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Main Street house slated for demolition

Glen Ellyn village officials agreed to pay $24,530 to tear down this house at 810 N. Main St.

Glen Ellyn village officials agreed to pay $24,530 to tear down this house at 810 N. Main St.

The Glen Ellyn Village Board has awarded a bid for $24,530 to demolish a village-owned house on the village’s north side that is next door to the Glen Ellyn Historical Society’s history center and is on land that the society once eyed for a history park.

Trustees unanimously voted to award a bid to Plainfield-based Midwest Site Services to tear down the  block-style house at 810 N. Main Street.

The move follows an April recommendation by a special village task force, which had concluded that the cost was too high to bring the vacant house, which was built in 1910, back to a minimal standard.

In 2006, Glen Ellyn paid $1.2 million to buy the house and an attached storefront, which together are known as the King property, for the Glen Ellyn Historical Society, with the agreement that the society would reimburse the village in annual installments. Last year, however, the society concluded that it could no longer make its contractual payments on the house nor fund its original vision for a history park that would encompass, among other things, its history center at 800 N. Main and the nearby Stacy’s Tavern museum at 557 Geneva Road.

That prompted Glen Ellyn officials to take full ownership and control of the house and to try to return as much of their investment in the property to taxpayers as possible.

In April, a special task force concluded that the storefront at 810 N. Main should remain in place but that the attached house behind it, which most recently had been used as a three-unit rental home, should be razed due to its current condition.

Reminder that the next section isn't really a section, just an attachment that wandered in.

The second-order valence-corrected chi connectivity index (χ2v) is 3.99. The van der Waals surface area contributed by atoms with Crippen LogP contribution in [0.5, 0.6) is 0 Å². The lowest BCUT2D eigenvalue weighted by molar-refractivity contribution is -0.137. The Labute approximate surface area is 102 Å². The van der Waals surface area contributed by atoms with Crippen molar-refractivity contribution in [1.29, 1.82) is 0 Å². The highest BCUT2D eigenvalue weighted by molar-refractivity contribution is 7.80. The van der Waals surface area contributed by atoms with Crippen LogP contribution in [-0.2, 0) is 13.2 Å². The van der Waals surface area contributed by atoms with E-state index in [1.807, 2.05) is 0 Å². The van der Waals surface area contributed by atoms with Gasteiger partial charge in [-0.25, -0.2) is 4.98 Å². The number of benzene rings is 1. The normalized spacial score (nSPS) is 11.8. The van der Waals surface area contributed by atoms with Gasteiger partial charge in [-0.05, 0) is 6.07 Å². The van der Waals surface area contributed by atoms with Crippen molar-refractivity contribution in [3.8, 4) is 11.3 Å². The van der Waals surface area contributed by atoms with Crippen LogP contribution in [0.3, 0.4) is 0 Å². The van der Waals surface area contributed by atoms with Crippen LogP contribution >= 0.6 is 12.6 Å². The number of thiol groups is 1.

After some village residents questioned that assessment, Glen Ellyn hired Chicago-based historic preservation firm Farr Associates to evaluate the house. The firm concluded that rehabbing the house would require a new roof, new windows, repairing and cleaning walls, fixing utilities, adding an elevator and ridding the house of mold. That work would cost anywhere from $283,000 to $392,000, the firm estimated.

That report prompted trustees on June 27 to conclude that the house should be torn down. The attached commercial storefront will remain.

The demolition would be the latest development involving redevelopment projects in the area of Stacy’s Tavern. The village owns both 810 N. Main and the site of the now-razed Marathon gas station across the street at 825 N. Main, where the village is working on an environmental cleanup and ultimately hopes to see some commercial development on that property. In addition, the village recently demolished the house at 553 Geneva Road, which the historical society was able to purchase in 2006 after an anonymous donor provided a $300,000 contribution to buy it. That land has been incorporated into the history park as well.

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